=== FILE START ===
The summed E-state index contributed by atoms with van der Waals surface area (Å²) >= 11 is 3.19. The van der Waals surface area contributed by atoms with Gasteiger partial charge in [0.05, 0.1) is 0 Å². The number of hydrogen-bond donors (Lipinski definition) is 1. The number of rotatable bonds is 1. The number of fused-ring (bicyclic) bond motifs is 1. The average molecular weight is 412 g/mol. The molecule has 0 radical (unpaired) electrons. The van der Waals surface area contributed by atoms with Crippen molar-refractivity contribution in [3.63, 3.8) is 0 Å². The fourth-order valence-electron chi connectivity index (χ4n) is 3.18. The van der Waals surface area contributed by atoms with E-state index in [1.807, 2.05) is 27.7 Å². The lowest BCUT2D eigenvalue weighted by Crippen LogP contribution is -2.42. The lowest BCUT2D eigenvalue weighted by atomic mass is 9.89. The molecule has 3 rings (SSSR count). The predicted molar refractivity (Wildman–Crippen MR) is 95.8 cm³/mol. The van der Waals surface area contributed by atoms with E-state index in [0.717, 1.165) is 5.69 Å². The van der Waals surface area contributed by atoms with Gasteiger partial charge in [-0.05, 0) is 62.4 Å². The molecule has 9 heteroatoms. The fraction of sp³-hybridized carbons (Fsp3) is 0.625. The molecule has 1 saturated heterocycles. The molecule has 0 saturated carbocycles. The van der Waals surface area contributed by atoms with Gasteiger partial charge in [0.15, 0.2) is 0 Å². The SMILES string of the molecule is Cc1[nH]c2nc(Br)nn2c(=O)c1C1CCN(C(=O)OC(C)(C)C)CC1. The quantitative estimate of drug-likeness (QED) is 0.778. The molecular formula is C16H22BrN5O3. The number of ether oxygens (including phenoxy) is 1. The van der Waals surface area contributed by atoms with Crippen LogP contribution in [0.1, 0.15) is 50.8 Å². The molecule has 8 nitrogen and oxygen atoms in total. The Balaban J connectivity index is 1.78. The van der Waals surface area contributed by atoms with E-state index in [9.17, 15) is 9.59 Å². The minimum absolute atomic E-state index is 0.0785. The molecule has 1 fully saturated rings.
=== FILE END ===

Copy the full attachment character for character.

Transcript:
The summed E-state index contributed by atoms with van der Waals surface area (Å²) >= 11 is 3.19. The van der Waals surface area contributed by atoms with Gasteiger partial charge in [0.05, 0.1) is 0 Å². The number of hydrogen-bond donors (Lipinski definition) is 1. The number of rotatable bonds is 1. The number of fused-ring (bicyclic) bond motifs is 1. The average molecular weight is 412 g/mol. The molecule has 0 radical (unpaired) electrons. The van der Waals surface area contributed by atoms with Crippen molar-refractivity contribution in [3.63, 3.8) is 0 Å². The fourth-order valence-electron chi connectivity index (χ4n) is 3.18. The van der Waals surface area contributed by atoms with E-state index in [1.807, 2.05) is 27.7 Å². The lowest BCUT2D eigenvalue weighted by Crippen LogP contribution is -2.42. The lowest BCUT2D eigenvalue weighted by atomic mass is 9.89. The molecule has 3 rings (SSSR count). The predicted molar refractivity (Wildman–Crippen MR) is 95.8 cm³/mol. The van der Waals surface area contributed by atoms with E-state index in [0.717, 1.165) is 5.69 Å². The van der Waals surface area contributed by atoms with Gasteiger partial charge in [-0.05, 0) is 62.4 Å². The molecule has 9 heteroatoms. The fraction of sp³-hybridized carbons (Fsp3) is 0.625. The molecule has 1 saturated heterocycles. The molecule has 0 saturated carbocycles. The van der Waals surface area contributed by atoms with Gasteiger partial charge in [0.15, 0.2) is 0 Å². The SMILES string of the molecule is Cc1[nH]c2nc(Br)nn2c(=O)c1C1CCN(C(=O)OC(C)(C)C)CC1. The quantitative estimate of drug-likeness (QED) is 0.778. The molecular formula is C16H22BrN5O3. The number of ether oxygens (including phenoxy) is 1. The van der Waals surface area contributed by atoms with Crippen LogP contribution in [0.1, 0.15) is 50.8 Å². The molecule has 8 nitrogen and oxygen atoms in total. The Balaban J connectivity index is 1.78. The van der Waals surface area contributed by atoms with E-state index in [9.17, 15) is 9.59 Å². The minimum absolute atomic E-state index is 0.0785. The molecule has 1 fully saturated rings.